Kosrae State is composed of a single 42-square-mile island, Kosrae, the second largest island in the FSM. The profile of the central mountain, Mount Finkol, gives the island its nickname: Island of the Sleeping Lady.
Kosrae is a lush, jungle-covered, high volcanic island ...
... with friendly, easy-going people.
The Air Micronesia crews who fly into Kosrae know to stock up on the island's delicious green-skinned, nearly seedless, sweet tangerines.
Five traditional villages ring the island.
From 1400 to 1800 Kosrae was ruled by a feudal aristocracy from Insaru on Lelu Island, which is joined to the northeast side of the main island by a causeway. The prismatic stacked basalt ruins of Insaru are still impressive. Local lore has it that the buildings were constructed overnight by two magicians. Warriors from Insaru captured Nan Madol, the capital of Pohnpei, in the 17th century, overthrowing the Saudeleur dynasty.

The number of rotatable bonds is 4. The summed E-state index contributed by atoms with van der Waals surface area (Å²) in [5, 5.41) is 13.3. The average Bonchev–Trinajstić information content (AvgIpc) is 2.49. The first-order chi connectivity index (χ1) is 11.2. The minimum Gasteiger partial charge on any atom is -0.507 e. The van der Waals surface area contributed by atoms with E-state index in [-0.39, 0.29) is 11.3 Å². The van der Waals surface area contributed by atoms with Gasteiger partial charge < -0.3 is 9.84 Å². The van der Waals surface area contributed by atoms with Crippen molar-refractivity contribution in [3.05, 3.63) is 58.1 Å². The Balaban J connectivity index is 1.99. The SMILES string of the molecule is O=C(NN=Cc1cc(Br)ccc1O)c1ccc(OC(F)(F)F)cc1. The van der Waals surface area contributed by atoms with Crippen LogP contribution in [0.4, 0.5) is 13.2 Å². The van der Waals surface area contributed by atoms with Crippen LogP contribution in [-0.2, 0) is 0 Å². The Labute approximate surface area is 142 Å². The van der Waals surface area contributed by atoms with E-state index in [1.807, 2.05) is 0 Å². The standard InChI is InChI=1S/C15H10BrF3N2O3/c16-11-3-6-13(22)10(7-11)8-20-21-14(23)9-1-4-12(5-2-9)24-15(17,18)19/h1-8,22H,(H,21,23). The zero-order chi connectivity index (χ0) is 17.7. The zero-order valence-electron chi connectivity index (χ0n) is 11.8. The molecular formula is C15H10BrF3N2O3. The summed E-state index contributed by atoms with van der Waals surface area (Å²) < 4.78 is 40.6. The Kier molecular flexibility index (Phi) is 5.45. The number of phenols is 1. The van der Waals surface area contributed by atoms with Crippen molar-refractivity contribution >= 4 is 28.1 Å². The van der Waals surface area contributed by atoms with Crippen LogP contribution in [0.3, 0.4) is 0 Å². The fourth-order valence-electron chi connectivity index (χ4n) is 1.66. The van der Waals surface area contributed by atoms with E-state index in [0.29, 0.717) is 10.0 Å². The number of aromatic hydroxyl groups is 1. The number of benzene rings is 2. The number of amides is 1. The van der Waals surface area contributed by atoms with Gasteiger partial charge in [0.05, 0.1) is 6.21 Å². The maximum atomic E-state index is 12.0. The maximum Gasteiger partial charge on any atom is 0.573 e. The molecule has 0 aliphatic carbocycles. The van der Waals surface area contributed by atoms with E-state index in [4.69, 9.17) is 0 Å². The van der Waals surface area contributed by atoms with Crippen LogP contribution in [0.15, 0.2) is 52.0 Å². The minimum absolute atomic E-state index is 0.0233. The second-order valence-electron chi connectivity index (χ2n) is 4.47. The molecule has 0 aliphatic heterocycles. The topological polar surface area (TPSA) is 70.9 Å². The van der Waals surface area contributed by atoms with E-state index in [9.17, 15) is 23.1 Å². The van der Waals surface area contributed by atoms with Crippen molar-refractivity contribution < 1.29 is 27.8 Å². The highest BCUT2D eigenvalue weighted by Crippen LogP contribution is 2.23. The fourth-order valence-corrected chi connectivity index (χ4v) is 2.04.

Diseases brought to Kosrae by whaling ships nearly wiped out the population in the 1850's. The whalers were followed by protestant missionaries from Hawaii, who converted the survivors. The people today are very religious. The whole island shuts down completely on Sunday except for church services, sung in beautiful multi-part harmony.
Between World War I and World War II thousands of Japanese came to Kosrae, forcing the population to abandon their villages and move inland. Part way up the slopes of Mount Finkol are the the ruins of Menke, even older than the Lelu ruins. Menke was sacred to the breadfruit goddess Sinlaku.
The island is surrounded by mangroves and a fringing reef. Underwater visibility is excellent. The reef is composed mainly of hard coral. A system of mooring buoys protects it from anchor damage.
There is a wide variety of fish.
The hard coral heads house huge numbers of spiral gill ("Christmas tree") worms.
Other reef creatures:
We sought out nudibranchs (Paul's favorite animals).
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Last modified 10 November 2009